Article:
24 July 2010

Look out for the red square

Put up by popular demand :). Another Foodstuffs company Pams, a staple on the shelves of Pak'n'save, New World and Four Square. There is so much to cover in the packaging, website, illustrations. I will just focus on the logo, which makes it easy.

The old logo was ok, it had the feeling of an Aunty Pam with its handwriting and tight kerning of the P and a. But the logo has dated (maybe adding charm to the brand?). But they have changed their logo and definitely for the better. The American Typewriter font set small and tightly within large red tilted square makes pam's products instantly recognisable from afar (as below). The small lowercase type plays on the New Zealand underdog mentality and the heart within the negative space is a nice touch to add to the homely Aunty idea.

The change was done by Brother Design.There is also some nice discussion here

Land-scape change

Another Liquor company changing it's image, this time a much more dramatic change and it would seem a completely different positioning point in the market. Liquorland is as it name suggests a liquor retailer with over 70 franchises all over New Zealand.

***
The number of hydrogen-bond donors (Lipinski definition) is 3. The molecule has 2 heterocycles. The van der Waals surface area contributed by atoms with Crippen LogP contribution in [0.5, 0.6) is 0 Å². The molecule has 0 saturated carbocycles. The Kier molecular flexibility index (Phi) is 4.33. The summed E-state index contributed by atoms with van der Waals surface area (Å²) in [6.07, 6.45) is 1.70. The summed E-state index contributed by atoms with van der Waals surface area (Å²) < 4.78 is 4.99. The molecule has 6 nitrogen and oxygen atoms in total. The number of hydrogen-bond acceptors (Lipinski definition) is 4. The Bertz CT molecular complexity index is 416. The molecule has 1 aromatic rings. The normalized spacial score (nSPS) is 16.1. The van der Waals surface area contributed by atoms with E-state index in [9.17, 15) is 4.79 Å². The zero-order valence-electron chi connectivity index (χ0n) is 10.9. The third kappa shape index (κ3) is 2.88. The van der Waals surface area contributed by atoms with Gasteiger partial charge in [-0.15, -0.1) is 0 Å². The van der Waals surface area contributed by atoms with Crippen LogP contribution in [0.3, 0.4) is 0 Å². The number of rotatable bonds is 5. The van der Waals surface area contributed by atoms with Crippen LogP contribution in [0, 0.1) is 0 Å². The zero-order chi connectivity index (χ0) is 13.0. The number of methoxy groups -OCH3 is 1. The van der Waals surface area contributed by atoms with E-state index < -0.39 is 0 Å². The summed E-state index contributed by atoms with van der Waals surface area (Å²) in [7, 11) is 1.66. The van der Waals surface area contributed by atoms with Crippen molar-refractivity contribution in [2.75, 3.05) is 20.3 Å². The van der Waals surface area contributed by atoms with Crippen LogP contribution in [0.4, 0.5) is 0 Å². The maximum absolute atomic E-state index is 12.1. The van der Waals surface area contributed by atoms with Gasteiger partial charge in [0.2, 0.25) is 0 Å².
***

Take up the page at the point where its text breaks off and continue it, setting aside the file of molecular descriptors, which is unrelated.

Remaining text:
It seems that the brand has moved from 'the local corner swap-a-crate liquor shop' to Wine dinner party suppliers at a good price. The change from the workman like extra bold clunky and uneven characters with the colours of Yellow and Red – representing quick, cheap and easy — to the soft green with a gradient and embossed black Century Gothic (ish) font, changes its brand.

Also, the positioning statement or tag line has changed no more stencil type and now the same bold geometric sans serif in italic. Changing from the known "There's no land like it" to "here's to you." also re-affirms the movement to a new brand image.

The three new icons represent the three main products wine, beer and spirits (the wine glass, the long neck bottle and the martini glass). Another element is the use of the negative space in the 'o' but all the elements seem rather underwhelming. The changes are ok (Still not a fan of gradients and embossing effects), and the re-positioning is interesting it will be interesting to see future ephemera and advertising media.